Macbook Pro 15"+ ACD 27"

Discussion in 'Mac Accessories' started by mak713, Mar 13, 2011.

  1. mak713 macrumors member

    Joined:
    Sep 29, 2007
    #1
    Hey Guys!

    I just got my new 15" Macbook pro(High end) and am very seriously considering buying the 27" ACD. Just a little background about my notebook usage: Besides using it for school, I use my notebook primarily for watching Movies and Tv shows in HD(1080p-where possible), playing games in Windows.As such, I need help on the following please:

    1)When the Macbook Pro is plugged into the ACD, does the fan tend to get very noisy? I do understand that it depends on the what apps I have running or how many. I am hoping that folks who have a MBP+ACD could give me their valuable inputs on the same please.

    2) Would buying the BookArc by twelve south help it to remain cooler or make it less noisy if put on the stand in the manner in which it is displayed on their website:
    http://www.twelvesouth.com/products/bookarc/

    Thanks for all your inputs in advance!

    Mak
     
  2. MacForScience macrumors 6502

    MacForScience

    Joined:
    Sep 7, 2010
    Location:
    USA
    #2
    I believe you answered your own question. The fan will come on depending on usage.

    Will an ADC cause the fan to come on in and of itself no.

    Will the bookarc help keep the computer cool, sure, will it keep it quieter? That depends on how intensive the computational task you ask it to do is.


    Cheers
     
  3. dmarch macrumors regular

    dmarch

    Joined:
    Nov 14, 2007
    Location:
    Big Sky, MT
    #3
    I use my Core i7 15 inch MBP as a desktop every day resting in a Bookarc connected to a 27 inch ACD. The computer does not run any hotter in this configuration than when used as a true notebook. The unit vents through the hinge area and thus remains unobstructed while in clamshell mode.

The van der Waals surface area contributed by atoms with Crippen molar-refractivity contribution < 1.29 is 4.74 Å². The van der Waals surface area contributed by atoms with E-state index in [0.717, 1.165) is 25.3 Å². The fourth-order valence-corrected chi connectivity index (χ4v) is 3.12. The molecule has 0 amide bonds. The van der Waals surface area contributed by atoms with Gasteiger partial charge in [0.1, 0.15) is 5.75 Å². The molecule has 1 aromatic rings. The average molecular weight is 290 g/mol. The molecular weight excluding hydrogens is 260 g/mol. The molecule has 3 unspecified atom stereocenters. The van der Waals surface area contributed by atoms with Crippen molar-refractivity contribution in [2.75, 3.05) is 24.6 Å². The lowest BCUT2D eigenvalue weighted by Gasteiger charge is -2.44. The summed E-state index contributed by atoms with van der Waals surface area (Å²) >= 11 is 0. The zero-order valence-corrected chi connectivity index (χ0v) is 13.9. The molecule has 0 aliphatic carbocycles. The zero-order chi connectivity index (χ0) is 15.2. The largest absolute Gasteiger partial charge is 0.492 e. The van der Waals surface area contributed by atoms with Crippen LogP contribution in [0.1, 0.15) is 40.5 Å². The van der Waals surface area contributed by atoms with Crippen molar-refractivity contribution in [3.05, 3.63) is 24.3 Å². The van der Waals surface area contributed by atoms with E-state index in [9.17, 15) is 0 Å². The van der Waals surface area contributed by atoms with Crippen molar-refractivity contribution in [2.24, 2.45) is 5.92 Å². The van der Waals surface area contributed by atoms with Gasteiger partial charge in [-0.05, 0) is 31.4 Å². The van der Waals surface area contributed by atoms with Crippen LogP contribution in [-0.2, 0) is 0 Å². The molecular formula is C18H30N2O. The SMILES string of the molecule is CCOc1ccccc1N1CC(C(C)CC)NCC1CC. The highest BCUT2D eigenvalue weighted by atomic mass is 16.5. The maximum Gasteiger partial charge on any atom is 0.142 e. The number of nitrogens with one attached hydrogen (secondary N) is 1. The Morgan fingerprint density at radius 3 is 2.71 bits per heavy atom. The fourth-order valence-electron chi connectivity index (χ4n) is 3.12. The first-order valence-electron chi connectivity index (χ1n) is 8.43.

4. mak713 thread starter macrumors member

    Joined:
    Sep 29, 2007
    #4
    So, based on your opinions, is it fair to say that there is no real advantage of getting the Bookarc when it comes to the machine remaining cooler or the fan running real loud?(Depending on apps usage etc). I was under the impression that using it in clamshell mode while resting vertically would help disperse more heat as compared to using it with the bottom placed against an appropriate surface!

    Mak
     
  5. mdh95070 macrumors member

    Joined:
    Dec 13, 2009
    #5
    Do you know if the ACD has an HD camera, as found in your 2011 MBP?

    thanks much
     
  6. AppleNewton macrumors 68000

    AppleNewton

    Joined:
    Apr 3, 2007
    Location:
    1 Finite Place
    #6
    i have mine on top of a notebook cooler in clamshell mode and it remains nromally cooler and not much hotter if i was just running the notebook normally itself and playing games.
    the cooler doesnt add any extra noise either.

    Code:
    Do you know if the ACD has an HD camera, as found in your 2011 MBP?
    
    thanks much 
    the 27" LED ACD has a built in isight/facetime camera
     
  7. mdh95070 macrumors member

    Joined:
    Dec 13, 2009
    #7
    Thanks so much for respond. Is there a difference between the new mbp camera and the ACD? Quality wise?
     
  8. dmarch macrumors regular

    dmarch

    Joined:
    Nov 14, 2007
    Location:
    Big Sky, MT
    #8
    As far as I'm concerned, the advantage of the BookArc is desktop space savings. I don't feel it was designed to cool the notebook.
     
  9. kolax macrumors G3

    Joined:
    Mar 20, 2007
    #9
    No, it won't. Driving that amount of pixels will not cause the fans to kick in at all, nor will you see any temperature increase, unless you are doing intensive tasks.

    The BookArc will cause your MacBook Pro to get hotter than normal, if you are doing intensive tasks. This is because the lid is closed, so air flow is more restricted. With the exhaust pointing in the air, it might not be too drastic, but having the lid closed is never a good idea if you are doing anything intensive as it really restricts air flow.
     

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